Episode 1: written by Alan Berks
A dinner party between two couples turns hilariously dark as issues of privilege and food preferences are discussed, in a play that could be subtitled, "Siri, was Hitler a vegetarian?" These awkward dinner conversations are all too familiar in the last few months; we're not sure what to say to whom, and things can escalate quickly. But at least we're talking, right?
Chew On It (new)
A reimagining of this same dinner party, as happening in 2020. This time it's a covid-safe dinner party, in which everyone brings their own food and dishes. The same awkward conversations happen, in different variations, including an exploration of the closing line of the first play: "I voted for him!" Yeesh.
Episode 2: written by Cristina Florencia Castro
In this biting social commentary disguised as a comedy, three wealthy and privileged women take a Spanish class just for the fun of it, seemingly with no respect for the language, culture, or the harried teacher. It's funny because it's true!
Another "biting social commentary disguised as a comedy," this play is set in a city council meeting, in which the members find it important to write dates in the European style, but don't think it's worthwhile to provide safety information in Spanish for their Spanish-speaking residents.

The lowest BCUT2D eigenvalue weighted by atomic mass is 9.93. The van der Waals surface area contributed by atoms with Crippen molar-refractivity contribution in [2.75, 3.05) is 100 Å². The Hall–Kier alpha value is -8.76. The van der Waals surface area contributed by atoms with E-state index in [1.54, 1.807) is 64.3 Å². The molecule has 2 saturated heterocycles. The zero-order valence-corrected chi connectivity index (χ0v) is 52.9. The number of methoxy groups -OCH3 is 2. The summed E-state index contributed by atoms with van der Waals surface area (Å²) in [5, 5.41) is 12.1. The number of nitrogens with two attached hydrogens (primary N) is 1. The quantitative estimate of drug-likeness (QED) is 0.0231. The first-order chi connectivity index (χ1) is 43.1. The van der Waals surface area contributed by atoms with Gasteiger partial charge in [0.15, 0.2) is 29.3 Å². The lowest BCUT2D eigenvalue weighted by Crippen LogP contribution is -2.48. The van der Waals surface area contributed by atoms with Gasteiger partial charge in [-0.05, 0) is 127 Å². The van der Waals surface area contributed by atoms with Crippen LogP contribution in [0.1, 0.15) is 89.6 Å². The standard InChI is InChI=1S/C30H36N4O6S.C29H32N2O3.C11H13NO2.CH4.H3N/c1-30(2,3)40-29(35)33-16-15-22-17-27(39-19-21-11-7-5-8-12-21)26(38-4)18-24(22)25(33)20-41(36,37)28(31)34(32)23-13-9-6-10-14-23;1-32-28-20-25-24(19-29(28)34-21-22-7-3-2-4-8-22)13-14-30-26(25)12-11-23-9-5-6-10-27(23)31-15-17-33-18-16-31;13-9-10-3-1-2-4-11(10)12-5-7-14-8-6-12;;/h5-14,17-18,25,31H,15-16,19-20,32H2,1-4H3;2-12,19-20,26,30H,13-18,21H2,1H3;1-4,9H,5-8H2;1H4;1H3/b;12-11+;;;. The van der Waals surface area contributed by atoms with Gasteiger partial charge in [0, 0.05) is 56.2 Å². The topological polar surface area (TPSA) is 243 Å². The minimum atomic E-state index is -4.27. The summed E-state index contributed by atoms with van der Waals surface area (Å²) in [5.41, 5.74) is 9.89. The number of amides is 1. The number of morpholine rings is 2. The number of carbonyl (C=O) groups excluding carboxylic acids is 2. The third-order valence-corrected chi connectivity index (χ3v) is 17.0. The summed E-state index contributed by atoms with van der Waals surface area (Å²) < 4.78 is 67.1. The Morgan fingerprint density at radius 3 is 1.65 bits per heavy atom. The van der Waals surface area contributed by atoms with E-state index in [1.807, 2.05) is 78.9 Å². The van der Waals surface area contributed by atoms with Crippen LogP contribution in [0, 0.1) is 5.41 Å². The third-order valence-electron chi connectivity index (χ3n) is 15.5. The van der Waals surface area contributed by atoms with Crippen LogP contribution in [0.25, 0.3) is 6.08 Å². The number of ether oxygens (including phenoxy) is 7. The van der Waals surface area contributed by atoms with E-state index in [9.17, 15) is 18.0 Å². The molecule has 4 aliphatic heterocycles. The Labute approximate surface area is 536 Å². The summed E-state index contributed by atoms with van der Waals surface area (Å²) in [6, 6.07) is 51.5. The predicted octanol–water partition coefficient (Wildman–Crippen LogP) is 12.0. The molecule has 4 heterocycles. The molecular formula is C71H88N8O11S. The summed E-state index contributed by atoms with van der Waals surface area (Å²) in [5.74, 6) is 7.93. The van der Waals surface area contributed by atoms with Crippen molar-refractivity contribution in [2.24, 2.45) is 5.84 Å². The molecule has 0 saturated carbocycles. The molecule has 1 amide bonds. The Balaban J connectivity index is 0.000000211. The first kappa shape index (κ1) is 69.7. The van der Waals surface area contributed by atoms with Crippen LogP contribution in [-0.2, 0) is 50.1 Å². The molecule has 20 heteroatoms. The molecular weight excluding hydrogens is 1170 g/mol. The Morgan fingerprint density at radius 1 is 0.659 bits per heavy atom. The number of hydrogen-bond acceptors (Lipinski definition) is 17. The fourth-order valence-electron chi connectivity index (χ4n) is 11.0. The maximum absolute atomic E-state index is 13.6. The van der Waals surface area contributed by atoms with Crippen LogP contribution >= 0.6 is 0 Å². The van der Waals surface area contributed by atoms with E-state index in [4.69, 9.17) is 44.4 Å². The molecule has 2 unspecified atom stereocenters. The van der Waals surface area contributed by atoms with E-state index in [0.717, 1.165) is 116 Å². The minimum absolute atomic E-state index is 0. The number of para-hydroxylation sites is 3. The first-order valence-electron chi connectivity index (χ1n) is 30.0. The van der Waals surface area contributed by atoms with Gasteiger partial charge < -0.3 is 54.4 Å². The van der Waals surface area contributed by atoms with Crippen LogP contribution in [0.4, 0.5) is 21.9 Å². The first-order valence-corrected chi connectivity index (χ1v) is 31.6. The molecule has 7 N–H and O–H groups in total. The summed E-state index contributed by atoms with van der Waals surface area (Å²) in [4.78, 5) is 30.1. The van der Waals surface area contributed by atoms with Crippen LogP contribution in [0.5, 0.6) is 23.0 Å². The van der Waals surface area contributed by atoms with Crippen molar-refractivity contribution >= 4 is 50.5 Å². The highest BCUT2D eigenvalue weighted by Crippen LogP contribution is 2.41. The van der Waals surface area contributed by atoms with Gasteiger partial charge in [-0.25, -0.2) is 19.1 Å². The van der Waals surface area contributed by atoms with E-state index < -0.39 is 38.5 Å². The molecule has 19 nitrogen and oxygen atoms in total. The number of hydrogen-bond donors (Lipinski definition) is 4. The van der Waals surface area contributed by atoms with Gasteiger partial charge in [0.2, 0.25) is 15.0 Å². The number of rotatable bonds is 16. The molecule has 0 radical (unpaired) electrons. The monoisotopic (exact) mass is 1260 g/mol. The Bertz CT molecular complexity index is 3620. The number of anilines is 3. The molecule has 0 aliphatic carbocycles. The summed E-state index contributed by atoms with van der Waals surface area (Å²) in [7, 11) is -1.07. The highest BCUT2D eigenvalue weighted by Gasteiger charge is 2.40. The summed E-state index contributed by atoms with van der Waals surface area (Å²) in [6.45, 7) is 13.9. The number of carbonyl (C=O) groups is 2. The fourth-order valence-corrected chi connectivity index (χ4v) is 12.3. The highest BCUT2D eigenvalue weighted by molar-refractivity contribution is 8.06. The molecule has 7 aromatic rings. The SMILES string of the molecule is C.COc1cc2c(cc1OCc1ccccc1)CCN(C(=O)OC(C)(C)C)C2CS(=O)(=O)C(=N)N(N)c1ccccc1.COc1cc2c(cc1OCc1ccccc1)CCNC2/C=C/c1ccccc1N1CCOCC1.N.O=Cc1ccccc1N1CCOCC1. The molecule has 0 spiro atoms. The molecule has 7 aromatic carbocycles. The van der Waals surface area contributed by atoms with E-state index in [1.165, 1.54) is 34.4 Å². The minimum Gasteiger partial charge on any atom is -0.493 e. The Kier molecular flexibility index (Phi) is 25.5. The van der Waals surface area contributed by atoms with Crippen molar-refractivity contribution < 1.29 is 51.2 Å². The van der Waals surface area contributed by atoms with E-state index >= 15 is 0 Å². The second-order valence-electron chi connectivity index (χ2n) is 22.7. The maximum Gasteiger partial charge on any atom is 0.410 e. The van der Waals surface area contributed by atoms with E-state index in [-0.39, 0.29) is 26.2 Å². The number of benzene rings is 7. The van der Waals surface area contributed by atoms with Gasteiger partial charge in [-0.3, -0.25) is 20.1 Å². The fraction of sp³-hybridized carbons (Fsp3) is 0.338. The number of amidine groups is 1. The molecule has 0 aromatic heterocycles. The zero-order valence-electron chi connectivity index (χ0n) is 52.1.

Episode 3: written Christina M. Ham
Two couples travel to Mt. Rushmore, some reluctantly, some enthusiastically, and some hard truths come out, both personal and political.
Another vacation to visit unspecified monuments to the unspecified dead. Again the travelers are there for different reasons, and the question is asked: who will remember us, and how will they remember us?
Episode 4: written Andrew Rosendorf
A woman who is out hiking (and maybe hunting) in the woods in Minnesota discovers a dying polar bear, with whom she has a conversation about life, love, and loss.
In a Breath (new)
In this direct sequel that takes place a few years later, the woman visits the site of this pivotal moment in her life. She brings a date, during a pandemic, adding issues of finding connection during this distanced time to the previous topics of grieving and loss.
Episode 5: written Aamera Siddiqui
On election day in a not too distant future which may or may not come to pass, a very pregnant woman is trying to vote. The well-meaning rule-following volunteer is giving her a hard time because her ID no longer matches her registration due to her recent divorce, and recent Voter ID laws and other restrictions have created so many hoops for citizens to jump through. A scary thought indeed.
The Busload Uprising of 2025 (new)
The election of the first play ended in a tie (between an Obama/Cortez and a Pence/Miller ticket), and this play sees our characters join together to ferry busloads of senior citizens to the polls. It's a scary (and hopefully not prescient) scenario in which Election Day is a dangerous, revolutionary event.